Agents vs. Managers



The Right Agent

The right agent can be an actor’s greatest champion, strongest supporter, and wisest counsel.

The Union “franchises” talent agents throughout the United States. A franchised agent is someone who has entered into an agreement with the Union setting forth certain terms and conditions of a SAG-AFTRA member’s relationship with an agent.

Although agents primarily seek out work opportunities for actors, they often do much more. They also help to ensure young performers are working under safe conditions, assist the Union in enforcing its contracts and help the parents understand their obligations regarding their child’s employment. There’s a reason so many actors thank their agents in their acceptance speeches at awards shows. The right agent becomes a friend and partner in nurturing a successful career. So choose wisely before signing with one.


In some areas, exclusivity of representation is customary; in other areas talent may be represented by several different agents (also called freelancing or “hip-pocketing”). Ask around before signing an exclusive contract to be sure you are not limiting your child’s opportunities unnecessarily.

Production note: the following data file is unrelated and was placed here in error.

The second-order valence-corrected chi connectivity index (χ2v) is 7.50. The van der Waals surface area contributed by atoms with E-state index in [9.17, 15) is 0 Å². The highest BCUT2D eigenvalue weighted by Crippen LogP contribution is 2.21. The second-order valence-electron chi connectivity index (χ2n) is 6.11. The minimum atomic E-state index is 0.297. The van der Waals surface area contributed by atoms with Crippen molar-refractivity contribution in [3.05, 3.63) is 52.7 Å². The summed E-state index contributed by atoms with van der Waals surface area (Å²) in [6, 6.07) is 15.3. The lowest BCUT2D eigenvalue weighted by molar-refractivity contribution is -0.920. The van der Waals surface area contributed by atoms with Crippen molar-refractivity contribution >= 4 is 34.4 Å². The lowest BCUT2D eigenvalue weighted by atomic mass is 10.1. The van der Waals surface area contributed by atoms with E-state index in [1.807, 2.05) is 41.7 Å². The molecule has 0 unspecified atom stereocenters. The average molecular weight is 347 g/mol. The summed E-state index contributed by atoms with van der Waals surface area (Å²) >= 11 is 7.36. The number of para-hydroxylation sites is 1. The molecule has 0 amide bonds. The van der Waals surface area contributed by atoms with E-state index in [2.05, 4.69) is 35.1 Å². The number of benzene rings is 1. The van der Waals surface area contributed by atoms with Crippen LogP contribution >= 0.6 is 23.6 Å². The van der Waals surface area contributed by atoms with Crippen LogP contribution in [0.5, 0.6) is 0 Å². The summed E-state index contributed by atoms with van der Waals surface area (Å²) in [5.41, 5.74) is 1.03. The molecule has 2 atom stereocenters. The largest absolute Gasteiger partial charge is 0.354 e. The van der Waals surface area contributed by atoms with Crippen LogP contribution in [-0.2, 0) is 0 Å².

Agents and Managers

Many young performers also work with managers. Managers are neither franchised nor regulated by the Union. And they are rarely regulated by state law. Here is a basic breakdown of the difference between an agent and a manager:

An Agent:

  1. Should be franchised under either SAG or AFTRA’s franchised agency agreement  
  2. Generally licensed by the state as employment agencies
  3. Primarily focused on obtaining employment and negotiating contracts.
  4. May have a small or large number of clients
  5. Generally limited to charging a 10% commission

A Manager:

  1. Not licensed by the State, or franchised by the Unions.
  2. May counsel, advise and provide general career direction
  3. May assist an agent in securing employment for their clients (In NY and CA, they are not permitted to obtain employment without working with a licensed agent).
  4. Generally has fewer clients than an agent.
  5. Generally charges 10-15%.
  6. You should always have an attorney review a management contract before signing. Since they are not franchised, and often unregulated, it’s important to fully understand the terms and conditions of the relationship.

Many agents also represent children for “print work.” It is important to note that this type of work does not fall under the jurisdiction of any union.